In this three-week workshop, use the tools and tricks of improv comedy to build momentum in your stories and write stronger plots.
Your Instructor: Patrick Wensink, author of 'Broken Piano for President'
Where: Online — Available everywhere!
When: This class is not currently enrolling. To be notified when it is offered again, Click Here
Enrollment: 20 Students Maximum
Staring at a blank page, even with a great story idea tucked inside your mind, can be one of the most intimidating experiences imaginable.
Except for maybe another one: Staring at 50 pages of a stalled story with no clue where it's going, or even where it's been.
Talented, creative people can suffer stage fright in front of the keyboard. By using improv techniques and exercises, this class will show students how to trust their instincts and build a compelling story or novel from nothing but a few fragments—or even nothing at all.
Improvisational theaters like Second City and Upright Citizens Brigade teach a basic set of principles that allow performers to create stories from nothing, featuring rounded characters, interesting plots and, most importantly, momentum. Patrick Wensink has been a member of Louisville improv legends Project Improv for more than four years, and he'll share the basic principles he learned on stage as an improv comedian—and on the page as a bestselling novelist.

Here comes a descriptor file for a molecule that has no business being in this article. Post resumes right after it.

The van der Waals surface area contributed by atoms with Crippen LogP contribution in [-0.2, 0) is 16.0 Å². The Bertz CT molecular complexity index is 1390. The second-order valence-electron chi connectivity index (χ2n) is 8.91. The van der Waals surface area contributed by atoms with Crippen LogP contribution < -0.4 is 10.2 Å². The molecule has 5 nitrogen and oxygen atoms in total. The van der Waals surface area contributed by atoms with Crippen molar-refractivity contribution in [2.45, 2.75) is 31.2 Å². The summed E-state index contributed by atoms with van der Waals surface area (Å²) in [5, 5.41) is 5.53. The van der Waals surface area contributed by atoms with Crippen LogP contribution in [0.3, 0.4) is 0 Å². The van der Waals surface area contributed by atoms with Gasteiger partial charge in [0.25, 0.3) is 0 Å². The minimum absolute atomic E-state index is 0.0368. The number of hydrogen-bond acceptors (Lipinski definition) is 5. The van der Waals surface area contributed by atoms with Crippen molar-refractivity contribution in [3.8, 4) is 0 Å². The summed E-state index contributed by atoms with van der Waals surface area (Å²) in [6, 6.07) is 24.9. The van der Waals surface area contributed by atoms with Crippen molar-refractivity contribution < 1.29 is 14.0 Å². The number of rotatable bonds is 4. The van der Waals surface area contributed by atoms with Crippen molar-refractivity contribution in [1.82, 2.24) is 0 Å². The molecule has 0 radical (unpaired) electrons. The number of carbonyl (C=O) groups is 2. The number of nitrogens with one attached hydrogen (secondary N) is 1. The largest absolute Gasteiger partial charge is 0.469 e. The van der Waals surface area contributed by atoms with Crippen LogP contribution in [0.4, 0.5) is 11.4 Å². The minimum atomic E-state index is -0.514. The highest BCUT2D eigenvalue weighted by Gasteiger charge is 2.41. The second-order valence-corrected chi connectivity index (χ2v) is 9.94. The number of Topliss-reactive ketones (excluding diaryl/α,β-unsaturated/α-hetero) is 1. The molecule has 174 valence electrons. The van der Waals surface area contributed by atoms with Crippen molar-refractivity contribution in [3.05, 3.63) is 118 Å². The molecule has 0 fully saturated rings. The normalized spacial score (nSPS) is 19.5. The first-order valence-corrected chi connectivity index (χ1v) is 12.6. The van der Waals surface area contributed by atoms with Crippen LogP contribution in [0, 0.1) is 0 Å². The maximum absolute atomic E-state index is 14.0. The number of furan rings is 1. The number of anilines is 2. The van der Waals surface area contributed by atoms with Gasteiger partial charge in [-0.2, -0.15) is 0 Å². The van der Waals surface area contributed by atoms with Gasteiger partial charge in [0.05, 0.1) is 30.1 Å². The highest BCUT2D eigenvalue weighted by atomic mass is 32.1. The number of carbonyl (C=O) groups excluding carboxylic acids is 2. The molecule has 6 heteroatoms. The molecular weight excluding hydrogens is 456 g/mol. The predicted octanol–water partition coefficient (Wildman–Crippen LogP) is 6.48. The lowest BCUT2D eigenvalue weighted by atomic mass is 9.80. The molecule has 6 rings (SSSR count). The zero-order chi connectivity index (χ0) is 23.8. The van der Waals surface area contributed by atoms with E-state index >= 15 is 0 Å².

The goal is to eliminate the dread from a blank page and convert it into an endless canvass, by instilling the confidence that is an absolute must in improv theater.
We ran this class earlier in the year, and it proved so popular that, not only are we bringing it back, but we're adding another week of instruction!
Here's an excerpt from Patrick's first lesson:
Like always, we had nothing. We asked for a word of inspiration.
“Mark Twain,” an audience member called out.
My partner, Emily, and I were standing onstage with our heads completely empty. I hadn’t thought about Twain since high school and I doubt she had either.
There was a beat of silence. You could hear a guy clear his throat. Someone’s ice shuffled in their glass. That nervous quiet weighed a ton.
Emily and I were doing an improv show with our troupe. We had to entertain a roomful of people with only “Mark Twain.” The crowd expected us to build a whole story with realistic characters and a believable setting and a compelling plot. Plus, we were supposed to make them
We had absolutely nothing in the tank, but we weren’t panicked. We prepared for this cold start and, frankly, we kind of savored it. We trusted ourselves and knew the best material comes from a blank slate.
“Mark Twain…Mark Twain…Mark Twain,” I said in an accent I’d never used before. I started with nothing, but that quickly changed. This unfamiliar accent sounded like a guy in prison to me. Ah ha! I thought. “The prison library sucks. All they have is copies of Tom Sawyer.”
“Yeah, Sanchez,” she said. “That book’s horrible. You can’t hide a spoon inside of it or nothing.”
“Don’t sweat it, Carl,” I said. “I’ll just swing by your cell when I tunnel out.”